Learn more about the parasite that can harm and even potentially kill your pet. By Carrol Baker.
Have you ever seen a cringe-worthy image of a heartworm infestation in a dog? It is like something out of a B-grade horror movie, but unfortunately, it can be all too real.
As the name suggests, heartworm is a writhing wriggling spaghetti-like parasite that lives in the heart and blood vessels of dogs, cats, dingoes and foxes. Once an infestation takes hold, it can be fatal to animals. The good news, however, is that heartworm is a disease that is largely preventable.
One little bite
Dr Hope Richards from Willoughby Veterinary Hospital explains that heartworm is distributed by mosquitoes. “The mosquito bites a dog that is heartworm-positive; the mosquito then carries the microscopic heartworm (microfilariae) and then bites another dog, who then carries the disease,” she says.
In the life cycle of the heartworm, the dog acts as an involuntary host. The microfilariae mature into adults (which takes around six months), then they find a mate and reproduce, which is why there can be so many worms inside an infected dog’s heart. Heartworms can live for around five years in dogs and, over time, these parasitic villains can grow up to 20cm long.
Dr Hope says this is why taking steps to use heartworm preventive measures is crucial. “Treating your dog is one big step in the right direction towards eradicating this disease,” she says. “We know that it almost never occurs in areas where people treat their pets with preventive measures.”
A broken heart
Over time, the parasites compromise the way the heart functions; the heart is designed to pump blood to tissues and vital organs in the body. “Once infected with heartworm, the worms actually clog the vessels that carry the blood,” says Dr Hope.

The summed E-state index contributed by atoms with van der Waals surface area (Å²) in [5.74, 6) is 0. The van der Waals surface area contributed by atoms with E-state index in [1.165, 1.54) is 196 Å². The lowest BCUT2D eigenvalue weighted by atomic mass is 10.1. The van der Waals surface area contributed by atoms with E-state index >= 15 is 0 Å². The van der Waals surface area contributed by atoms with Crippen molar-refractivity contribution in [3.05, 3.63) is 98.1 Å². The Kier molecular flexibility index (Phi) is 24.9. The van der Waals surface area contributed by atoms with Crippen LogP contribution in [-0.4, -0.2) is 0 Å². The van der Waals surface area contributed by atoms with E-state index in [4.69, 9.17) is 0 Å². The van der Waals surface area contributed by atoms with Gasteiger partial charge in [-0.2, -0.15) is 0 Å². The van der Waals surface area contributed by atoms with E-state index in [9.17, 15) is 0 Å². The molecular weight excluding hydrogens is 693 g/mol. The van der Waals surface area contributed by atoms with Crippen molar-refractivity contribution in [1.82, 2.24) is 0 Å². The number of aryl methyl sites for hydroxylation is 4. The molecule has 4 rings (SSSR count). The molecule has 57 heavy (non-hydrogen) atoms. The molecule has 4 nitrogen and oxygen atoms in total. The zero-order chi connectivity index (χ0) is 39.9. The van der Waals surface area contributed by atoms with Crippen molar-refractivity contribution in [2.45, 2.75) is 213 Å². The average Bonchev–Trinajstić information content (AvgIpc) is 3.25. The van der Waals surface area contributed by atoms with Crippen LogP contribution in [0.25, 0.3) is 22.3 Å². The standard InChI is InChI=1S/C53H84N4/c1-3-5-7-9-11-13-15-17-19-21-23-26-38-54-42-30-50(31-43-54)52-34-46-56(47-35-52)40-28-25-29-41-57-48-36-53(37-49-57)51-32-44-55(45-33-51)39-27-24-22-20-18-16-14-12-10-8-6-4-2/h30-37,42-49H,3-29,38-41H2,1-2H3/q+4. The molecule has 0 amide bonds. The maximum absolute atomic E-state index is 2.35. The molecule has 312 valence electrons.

In the very early stages of infestation, a dog may show no clinical signs. In fact, outwardly a dog may appear to be healthy and happy, but inside heartworms may be thriving.
Heartworm is a sinister disease that progresses very slowly. “It can take many months before the dog shows any indications it has the disease and by the time the signs appear, the dog’s heart is already under extreme stress,” says Dr Hope.
With severe cases of heartworm, the blood flow is seriously compromised, leading to collapse. At this stage, surgery can be performed to manually remove the heartworms via the jugular, but there is only a very slim chance of survival.
Heartworm can also cause secondary issues. Some dogs will develop an allergic reaction to the presence of the heartworms in their lungs.
Dogs living in tropical climates where mosquitoes thrive in the warmer weather may be more at risk of being bitten by mosquitoes but all dogs are potentially at risk, unless preventive steps are taken.
“Heartworm can affect all dogs equally,” says Dr Hope. “Even if your dog has long fur, there are still areas on the body a mosquito can get to,” she says.
Playing it safe
There are numerous preventive treatments. These range from an annual injection from your vet, monthly chewable tablets or spot-on treatments used in conjunction with flea and other worming measures. The option you choose for your pet is up to you but opt for the one that will easily fit into your lifestyle and routine, so you won’t forget to protect your pet.
Start your puppy on preventive treatment when they are around three months of age.
If you haven’t been treating your dog for heartworm, or have forgotten to administer a dose of prevention, take your dog to the vet for a blood test to rule out heartworm. This will be followed by another test in around six month’s time. “The first test may be a false negative, so a secondary test is always recommended,” says Dr Hope.
If a dog has symptoms, your vet will recommend a course of treatment, which is by no means a quick fix. Like many diseases, the earlier the dog is treated, the greater its chance of survival. The sad reality is that once a dog has heartworm, there is no guarantee that they will survive, even if they’re given the correct treatment.
If the dog recovers from the disease, there may be permanent damage to the heart’s arteries and scarring of other tissues, which can compromise their quality of life.
A word of caution: Do not give preventive medicine if you think your dog may already be infected. It can cause severe side effects.Make sure your furry friend is always looked after at our DOGSLife Directory